A newly released Government Accountability Office study says that the Department of Veterans Affairs awarded bonuses to most of the doctors and dentists serving at its medical centers, despite lacking reasonable assurances that the added pay was linked to performance.
Every medical provider who was eligible for performance pay at four medical centers the GAO visited received bonuses, including five who had actions taken against them related to their clinical performance, according to the GAO.
The report says the VA policy does not specify in writing that the purpose of the bonuses is to improve health care, and has not reviewed the goals set by medical centers.
“This is irrefutable proof of what we’ve known for quite some time: that in many cases, VA’s performance pay and bonus system has absolutely nothing to do with performance,” said Rep. Jeff Miller, (R-Fla.), chairman of the House Committee on Veterans’ Affairs, who has been critical of bonuses paid by the department.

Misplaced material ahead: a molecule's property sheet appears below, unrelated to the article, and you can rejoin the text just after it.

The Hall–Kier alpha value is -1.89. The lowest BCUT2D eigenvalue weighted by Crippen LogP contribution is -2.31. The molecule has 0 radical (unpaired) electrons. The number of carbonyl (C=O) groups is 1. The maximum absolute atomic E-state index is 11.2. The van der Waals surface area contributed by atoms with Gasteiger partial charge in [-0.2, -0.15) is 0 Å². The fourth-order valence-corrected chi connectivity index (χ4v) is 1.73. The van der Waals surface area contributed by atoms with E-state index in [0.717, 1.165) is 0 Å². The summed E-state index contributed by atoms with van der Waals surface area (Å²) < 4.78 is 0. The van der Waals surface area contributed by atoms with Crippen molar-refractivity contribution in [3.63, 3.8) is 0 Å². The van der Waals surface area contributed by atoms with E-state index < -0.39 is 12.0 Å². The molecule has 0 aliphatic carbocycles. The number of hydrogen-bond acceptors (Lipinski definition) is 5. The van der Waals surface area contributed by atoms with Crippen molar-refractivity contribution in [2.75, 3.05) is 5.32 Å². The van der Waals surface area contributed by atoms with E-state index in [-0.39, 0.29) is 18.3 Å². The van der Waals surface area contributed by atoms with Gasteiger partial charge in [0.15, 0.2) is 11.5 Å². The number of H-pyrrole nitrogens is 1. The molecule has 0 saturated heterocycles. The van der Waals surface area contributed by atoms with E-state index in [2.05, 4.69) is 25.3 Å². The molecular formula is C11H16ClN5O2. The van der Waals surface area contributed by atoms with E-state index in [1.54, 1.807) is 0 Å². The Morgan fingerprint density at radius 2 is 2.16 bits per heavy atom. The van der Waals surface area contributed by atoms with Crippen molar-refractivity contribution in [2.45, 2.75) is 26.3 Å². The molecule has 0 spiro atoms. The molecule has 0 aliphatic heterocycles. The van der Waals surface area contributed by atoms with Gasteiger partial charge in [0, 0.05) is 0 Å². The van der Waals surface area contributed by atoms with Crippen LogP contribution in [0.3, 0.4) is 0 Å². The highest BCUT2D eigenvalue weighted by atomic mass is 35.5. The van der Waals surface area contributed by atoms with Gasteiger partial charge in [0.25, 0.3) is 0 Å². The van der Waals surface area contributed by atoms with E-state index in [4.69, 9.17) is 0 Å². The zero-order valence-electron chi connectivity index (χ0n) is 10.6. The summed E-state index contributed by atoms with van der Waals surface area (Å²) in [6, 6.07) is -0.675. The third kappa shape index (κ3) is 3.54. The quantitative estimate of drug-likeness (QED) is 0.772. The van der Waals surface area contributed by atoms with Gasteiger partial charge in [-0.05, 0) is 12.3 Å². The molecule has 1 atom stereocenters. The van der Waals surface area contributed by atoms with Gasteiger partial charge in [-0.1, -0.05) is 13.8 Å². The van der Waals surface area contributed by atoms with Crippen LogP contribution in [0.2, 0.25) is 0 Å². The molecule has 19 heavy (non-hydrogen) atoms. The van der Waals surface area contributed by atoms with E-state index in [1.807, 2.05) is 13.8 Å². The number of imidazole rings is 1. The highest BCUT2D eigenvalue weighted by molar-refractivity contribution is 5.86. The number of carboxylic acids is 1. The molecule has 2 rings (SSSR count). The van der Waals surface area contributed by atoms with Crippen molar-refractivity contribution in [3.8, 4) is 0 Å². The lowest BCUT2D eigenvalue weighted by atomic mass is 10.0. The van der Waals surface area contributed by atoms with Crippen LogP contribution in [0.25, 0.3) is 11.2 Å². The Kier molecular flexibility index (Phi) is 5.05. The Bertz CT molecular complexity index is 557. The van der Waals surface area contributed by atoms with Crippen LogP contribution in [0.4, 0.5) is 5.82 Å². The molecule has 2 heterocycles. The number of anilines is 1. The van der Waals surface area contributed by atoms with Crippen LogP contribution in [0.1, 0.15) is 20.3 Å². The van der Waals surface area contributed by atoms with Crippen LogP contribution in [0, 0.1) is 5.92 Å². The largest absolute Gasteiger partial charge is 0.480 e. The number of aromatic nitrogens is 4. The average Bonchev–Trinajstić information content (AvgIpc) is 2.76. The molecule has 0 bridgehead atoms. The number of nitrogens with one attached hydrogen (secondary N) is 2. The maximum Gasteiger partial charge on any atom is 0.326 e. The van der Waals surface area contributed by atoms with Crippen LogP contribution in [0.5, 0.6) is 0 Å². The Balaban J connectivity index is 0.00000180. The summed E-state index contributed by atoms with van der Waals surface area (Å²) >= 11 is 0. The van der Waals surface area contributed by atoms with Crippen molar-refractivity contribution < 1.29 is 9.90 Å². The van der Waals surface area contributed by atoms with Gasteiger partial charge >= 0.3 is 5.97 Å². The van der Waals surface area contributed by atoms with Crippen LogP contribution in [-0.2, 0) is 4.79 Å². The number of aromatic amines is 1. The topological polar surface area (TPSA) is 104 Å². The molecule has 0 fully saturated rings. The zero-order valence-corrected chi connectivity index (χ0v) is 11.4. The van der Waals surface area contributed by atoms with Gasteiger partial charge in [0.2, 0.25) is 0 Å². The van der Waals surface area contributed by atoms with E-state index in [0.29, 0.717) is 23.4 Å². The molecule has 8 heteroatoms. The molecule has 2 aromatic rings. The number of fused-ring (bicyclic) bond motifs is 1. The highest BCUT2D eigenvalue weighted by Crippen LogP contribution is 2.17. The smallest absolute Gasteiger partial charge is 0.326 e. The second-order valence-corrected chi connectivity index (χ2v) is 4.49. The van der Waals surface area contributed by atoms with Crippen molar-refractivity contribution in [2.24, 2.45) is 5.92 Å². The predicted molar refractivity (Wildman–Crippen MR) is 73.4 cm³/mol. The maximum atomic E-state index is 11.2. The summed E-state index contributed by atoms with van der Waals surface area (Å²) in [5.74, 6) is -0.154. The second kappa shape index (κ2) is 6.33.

Miller called of VA Secretary Eric Shinseki to conduct “a top-to-bottom review of VA’s performance appraisal system.”
In its reply to the GAO report, the VA concurred with most of the findings and recommendations, saying that it will coordinate with VHA to develop a policy change that will “clearly articulate the purpose of performance pay, which is to ensure and improve the quality of care through the achievement of specific goals and objectives,” according to the GAO report.
“VA has already taken steps to strengthen the process and increase monitoring requirements so that pay and awards are supported by proper documentation of performance and meet established standards,” the department said in a statement.
A task force has reviewed policies and made recommendations on implementing changes to make performance goals uniform across the system, according to the VA response to the report.